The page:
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An integrated assessment approach to optimal forest bioenergy production for young Scots pine stands
Forest Ecosystems
  • Tianjian Cao, Northwest A&F University
  • Kari Hyytiainen, University of Helsinki
  • Henna Hurttala, Department of Forest Sciences, Helsinki
  • Lauri Valsta, Department of Forest Sciences, Helsinki
  • Jerome K Vanclay, Southern Cross University
Document Type
Article
Publication Date
1-1-2015
Peer Reviewed
Peer-Reviewed
Abstract
Background Bioenergy is re-shaping opportunities and imperatives of forest management. This study demonstrates, through a case study in Scots pine (Pinus sylvestris L.), how forest bioenergy policies affect stand management strategies. Methods Optimization studies were examined for 15 Scots pine stands of different initial stand densities, site types, and temperature sum regions in Finland. Stand development was modelled using the PipeQual stand simulator coupled with the simulation-optimization tool OptiFor Bioenergy to assess three forest bioenergy policies on energy wood harvest from early thinnings. Results The optimal solutions maximizing bare land value indicate that conventional forest management regimes remain optimal for sparse stands. Energy harvests occurred only when profitable, led to lower financial returns. A forest bioenergy policy which included compulsory energy wood harvesting was optimal for denser stands. At a higher interest rate (4 %), increasing energy wood price postponed energy wood harvesting. In addition, our results show that early thinning somewhat reduced wood quality for stands in fertile sites. For less fertile sites, the changes were insignificant. Conclusions A constraint of profitable energy wood harvest is not rational. It is optimal to carry out the first thinning with a flexible forest bioenergy policy depending on stand density.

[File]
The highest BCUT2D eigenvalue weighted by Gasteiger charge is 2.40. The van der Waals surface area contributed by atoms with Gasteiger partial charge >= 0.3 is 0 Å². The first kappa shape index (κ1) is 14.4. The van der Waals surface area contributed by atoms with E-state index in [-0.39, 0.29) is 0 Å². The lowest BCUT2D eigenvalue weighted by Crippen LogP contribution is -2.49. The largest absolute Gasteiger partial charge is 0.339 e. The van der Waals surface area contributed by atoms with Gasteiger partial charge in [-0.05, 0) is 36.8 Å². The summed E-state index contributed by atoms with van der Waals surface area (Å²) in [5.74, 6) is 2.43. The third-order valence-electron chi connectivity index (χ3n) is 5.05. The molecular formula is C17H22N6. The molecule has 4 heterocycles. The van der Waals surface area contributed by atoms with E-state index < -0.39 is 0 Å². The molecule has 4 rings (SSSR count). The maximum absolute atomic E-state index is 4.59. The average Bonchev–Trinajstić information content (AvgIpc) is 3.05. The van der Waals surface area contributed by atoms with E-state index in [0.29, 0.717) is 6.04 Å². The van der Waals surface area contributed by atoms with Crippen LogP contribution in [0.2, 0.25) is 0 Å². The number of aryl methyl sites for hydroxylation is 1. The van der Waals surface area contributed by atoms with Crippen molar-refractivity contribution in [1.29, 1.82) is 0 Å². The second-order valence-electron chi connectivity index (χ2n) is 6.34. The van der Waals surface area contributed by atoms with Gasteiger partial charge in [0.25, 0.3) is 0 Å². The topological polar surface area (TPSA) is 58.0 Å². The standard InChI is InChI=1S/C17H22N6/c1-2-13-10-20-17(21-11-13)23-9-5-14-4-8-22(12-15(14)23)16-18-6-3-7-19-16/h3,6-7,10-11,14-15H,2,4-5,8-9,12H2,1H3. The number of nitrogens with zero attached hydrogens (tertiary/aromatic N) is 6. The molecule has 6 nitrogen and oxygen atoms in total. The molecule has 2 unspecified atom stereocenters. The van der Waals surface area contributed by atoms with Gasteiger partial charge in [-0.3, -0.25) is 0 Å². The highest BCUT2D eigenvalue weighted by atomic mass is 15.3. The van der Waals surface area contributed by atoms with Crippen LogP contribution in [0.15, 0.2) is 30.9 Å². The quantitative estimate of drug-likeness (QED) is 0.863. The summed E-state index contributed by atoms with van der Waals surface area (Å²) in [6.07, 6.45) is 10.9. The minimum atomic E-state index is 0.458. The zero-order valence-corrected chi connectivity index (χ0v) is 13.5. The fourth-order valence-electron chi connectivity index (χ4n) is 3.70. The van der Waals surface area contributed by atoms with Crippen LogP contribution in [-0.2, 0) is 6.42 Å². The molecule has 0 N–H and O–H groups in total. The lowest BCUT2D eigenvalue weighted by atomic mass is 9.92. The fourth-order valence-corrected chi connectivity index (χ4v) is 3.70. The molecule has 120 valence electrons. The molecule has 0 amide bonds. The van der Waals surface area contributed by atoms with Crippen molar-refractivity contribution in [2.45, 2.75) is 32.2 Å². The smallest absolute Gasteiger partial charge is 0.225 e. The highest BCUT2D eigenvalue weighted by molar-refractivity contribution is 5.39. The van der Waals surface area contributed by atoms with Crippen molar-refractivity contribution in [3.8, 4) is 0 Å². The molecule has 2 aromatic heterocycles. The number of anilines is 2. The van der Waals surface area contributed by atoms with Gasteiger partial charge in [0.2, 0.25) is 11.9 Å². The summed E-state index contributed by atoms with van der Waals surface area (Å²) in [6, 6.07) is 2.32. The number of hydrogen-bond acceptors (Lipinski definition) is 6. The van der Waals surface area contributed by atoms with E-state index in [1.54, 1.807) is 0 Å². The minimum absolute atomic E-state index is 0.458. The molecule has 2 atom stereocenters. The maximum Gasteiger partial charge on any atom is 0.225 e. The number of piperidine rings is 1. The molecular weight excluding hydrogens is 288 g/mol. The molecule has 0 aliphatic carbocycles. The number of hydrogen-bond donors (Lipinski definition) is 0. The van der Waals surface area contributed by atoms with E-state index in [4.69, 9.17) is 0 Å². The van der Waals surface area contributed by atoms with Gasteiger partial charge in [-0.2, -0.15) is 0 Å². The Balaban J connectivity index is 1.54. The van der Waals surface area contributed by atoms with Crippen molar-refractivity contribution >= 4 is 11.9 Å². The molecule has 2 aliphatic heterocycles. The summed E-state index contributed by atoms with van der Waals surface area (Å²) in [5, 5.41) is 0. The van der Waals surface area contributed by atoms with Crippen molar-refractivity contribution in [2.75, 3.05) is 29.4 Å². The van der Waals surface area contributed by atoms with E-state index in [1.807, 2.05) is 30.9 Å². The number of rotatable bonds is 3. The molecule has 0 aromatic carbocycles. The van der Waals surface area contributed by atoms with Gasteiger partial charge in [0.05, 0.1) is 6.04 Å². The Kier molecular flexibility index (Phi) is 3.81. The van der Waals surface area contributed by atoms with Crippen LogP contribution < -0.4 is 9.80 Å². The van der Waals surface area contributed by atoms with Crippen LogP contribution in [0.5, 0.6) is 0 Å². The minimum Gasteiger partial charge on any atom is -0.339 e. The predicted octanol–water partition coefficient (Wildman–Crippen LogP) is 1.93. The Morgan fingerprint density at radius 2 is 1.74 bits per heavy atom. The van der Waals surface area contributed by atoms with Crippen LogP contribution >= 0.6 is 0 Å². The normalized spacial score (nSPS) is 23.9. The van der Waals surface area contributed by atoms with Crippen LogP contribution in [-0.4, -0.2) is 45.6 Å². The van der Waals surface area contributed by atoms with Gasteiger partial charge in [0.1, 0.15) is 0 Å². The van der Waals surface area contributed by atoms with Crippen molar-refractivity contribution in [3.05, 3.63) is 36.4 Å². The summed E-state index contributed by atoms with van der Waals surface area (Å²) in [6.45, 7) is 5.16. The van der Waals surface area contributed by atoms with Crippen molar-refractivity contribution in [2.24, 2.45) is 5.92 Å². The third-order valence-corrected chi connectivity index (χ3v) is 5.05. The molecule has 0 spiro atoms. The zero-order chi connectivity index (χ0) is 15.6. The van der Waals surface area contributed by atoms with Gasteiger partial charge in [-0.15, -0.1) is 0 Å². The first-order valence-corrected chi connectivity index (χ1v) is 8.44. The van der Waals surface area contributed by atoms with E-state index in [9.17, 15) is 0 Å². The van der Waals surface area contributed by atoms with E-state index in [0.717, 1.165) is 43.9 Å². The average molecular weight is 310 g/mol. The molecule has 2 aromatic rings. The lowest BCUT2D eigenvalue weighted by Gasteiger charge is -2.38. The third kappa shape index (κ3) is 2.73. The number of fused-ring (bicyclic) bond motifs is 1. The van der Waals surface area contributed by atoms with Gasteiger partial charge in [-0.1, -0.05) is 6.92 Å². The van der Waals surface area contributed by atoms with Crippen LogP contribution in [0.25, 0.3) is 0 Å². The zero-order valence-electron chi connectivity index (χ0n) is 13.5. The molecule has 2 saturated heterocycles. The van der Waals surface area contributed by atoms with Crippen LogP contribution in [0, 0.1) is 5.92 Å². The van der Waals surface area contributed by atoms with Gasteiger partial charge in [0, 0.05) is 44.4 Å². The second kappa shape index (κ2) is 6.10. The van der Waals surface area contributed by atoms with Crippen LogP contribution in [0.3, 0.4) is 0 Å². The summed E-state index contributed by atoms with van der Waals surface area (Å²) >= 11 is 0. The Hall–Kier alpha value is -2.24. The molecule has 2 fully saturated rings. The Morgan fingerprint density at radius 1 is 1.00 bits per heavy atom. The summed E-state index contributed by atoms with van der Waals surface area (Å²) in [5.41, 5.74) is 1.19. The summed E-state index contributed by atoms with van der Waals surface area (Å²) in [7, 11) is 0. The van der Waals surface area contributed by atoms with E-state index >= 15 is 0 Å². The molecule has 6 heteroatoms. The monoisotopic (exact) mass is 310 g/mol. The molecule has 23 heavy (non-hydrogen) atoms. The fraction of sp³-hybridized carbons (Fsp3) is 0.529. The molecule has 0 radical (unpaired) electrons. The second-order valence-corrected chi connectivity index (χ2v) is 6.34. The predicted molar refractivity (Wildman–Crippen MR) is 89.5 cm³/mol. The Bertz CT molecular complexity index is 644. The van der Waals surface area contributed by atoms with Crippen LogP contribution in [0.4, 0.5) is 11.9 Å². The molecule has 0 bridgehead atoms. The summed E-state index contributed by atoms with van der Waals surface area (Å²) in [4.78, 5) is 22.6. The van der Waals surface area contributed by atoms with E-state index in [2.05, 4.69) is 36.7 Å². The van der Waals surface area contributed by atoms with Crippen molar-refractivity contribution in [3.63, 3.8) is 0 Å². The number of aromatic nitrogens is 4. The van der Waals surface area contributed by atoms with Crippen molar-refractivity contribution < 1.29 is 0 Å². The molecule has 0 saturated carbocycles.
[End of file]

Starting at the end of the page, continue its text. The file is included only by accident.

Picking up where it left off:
Citation Information

Cao, T, Hyytiäinen, K, Hurttala, H, Valsta, L & Vanclay, JK 2015, 'An integrated assessment approach to optimal forest bioenergy production for young Scots pine stands', Forest Ecosystems, vol. 2, no. 19.

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